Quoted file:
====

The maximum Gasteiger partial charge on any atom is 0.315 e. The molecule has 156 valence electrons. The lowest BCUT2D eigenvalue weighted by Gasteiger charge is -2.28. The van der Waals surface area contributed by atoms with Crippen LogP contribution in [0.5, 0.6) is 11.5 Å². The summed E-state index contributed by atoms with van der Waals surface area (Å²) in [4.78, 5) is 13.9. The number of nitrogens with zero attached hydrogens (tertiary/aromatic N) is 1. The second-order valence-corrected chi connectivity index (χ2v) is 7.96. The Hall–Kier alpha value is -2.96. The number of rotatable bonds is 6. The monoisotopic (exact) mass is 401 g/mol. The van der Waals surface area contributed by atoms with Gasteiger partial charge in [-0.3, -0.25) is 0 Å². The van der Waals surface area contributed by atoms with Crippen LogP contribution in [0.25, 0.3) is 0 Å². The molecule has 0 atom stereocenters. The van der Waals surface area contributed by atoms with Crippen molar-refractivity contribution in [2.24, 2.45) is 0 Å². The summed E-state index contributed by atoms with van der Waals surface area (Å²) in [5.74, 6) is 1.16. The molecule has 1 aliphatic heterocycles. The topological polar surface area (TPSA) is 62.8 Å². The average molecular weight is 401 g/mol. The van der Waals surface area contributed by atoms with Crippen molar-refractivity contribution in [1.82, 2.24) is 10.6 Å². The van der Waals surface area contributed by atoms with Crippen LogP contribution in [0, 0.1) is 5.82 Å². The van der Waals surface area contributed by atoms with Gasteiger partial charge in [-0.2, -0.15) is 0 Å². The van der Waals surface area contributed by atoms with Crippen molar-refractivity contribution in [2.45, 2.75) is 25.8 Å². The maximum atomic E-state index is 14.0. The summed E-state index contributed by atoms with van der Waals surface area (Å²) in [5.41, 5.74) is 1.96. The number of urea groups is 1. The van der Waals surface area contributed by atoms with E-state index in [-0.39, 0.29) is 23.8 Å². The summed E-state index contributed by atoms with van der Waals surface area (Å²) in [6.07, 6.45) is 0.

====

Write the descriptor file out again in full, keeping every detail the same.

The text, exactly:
The maximum Gasteiger partial charge on any atom is 0.315 e. The molecule has 156 valence electrons. The lowest BCUT2D eigenvalue weighted by Gasteiger charge is -2.28. The van der Waals surface area contributed by atoms with Crippen LogP contribution in [0.5, 0.6) is 11.5 Å². The summed E-state index contributed by atoms with van der Waals surface area (Å²) in [4.78, 5) is 13.9. The number of nitrogens with zero attached hydrogens (tertiary/aromatic N) is 1. The second-order valence-corrected chi connectivity index (χ2v) is 7.96. The Hall–Kier alpha value is -2.96. The number of rotatable bonds is 6. The monoisotopic (exact) mass is 401 g/mol. The van der Waals surface area contributed by atoms with Gasteiger partial charge in [-0.3, -0.25) is 0 Å². The van der Waals surface area contributed by atoms with Crippen LogP contribution in [0.25, 0.3) is 0 Å². The molecule has 0 atom stereocenters. The van der Waals surface area contributed by atoms with Crippen molar-refractivity contribution in [2.24, 2.45) is 0 Å². The summed E-state index contributed by atoms with van der Waals surface area (Å²) in [5.74, 6) is 1.16. The molecule has 1 aliphatic heterocycles. The topological polar surface area (TPSA) is 62.8 Å². The average molecular weight is 401 g/mol. The van der Waals surface area contributed by atoms with Crippen molar-refractivity contribution in [1.82, 2.24) is 10.6 Å². The van der Waals surface area contributed by atoms with Crippen LogP contribution in [0, 0.1) is 5.82 Å². The van der Waals surface area contributed by atoms with Gasteiger partial charge in [-0.2, -0.15) is 0 Å². The van der Waals surface area contributed by atoms with Crippen molar-refractivity contribution in [2.45, 2.75) is 25.8 Å². The maximum atomic E-state index is 14.0. The summed E-state index contributed by atoms with van der Waals surface area (Å²) in [5.41, 5.74) is 1.96. The number of urea groups is 1. The van der Waals surface area contributed by atoms with E-state index in [-0.39, 0.29) is 23.8 Å². The summed E-state index contributed by atoms with van der Waals surface area (Å²) in [6.07, 6.45) is 0.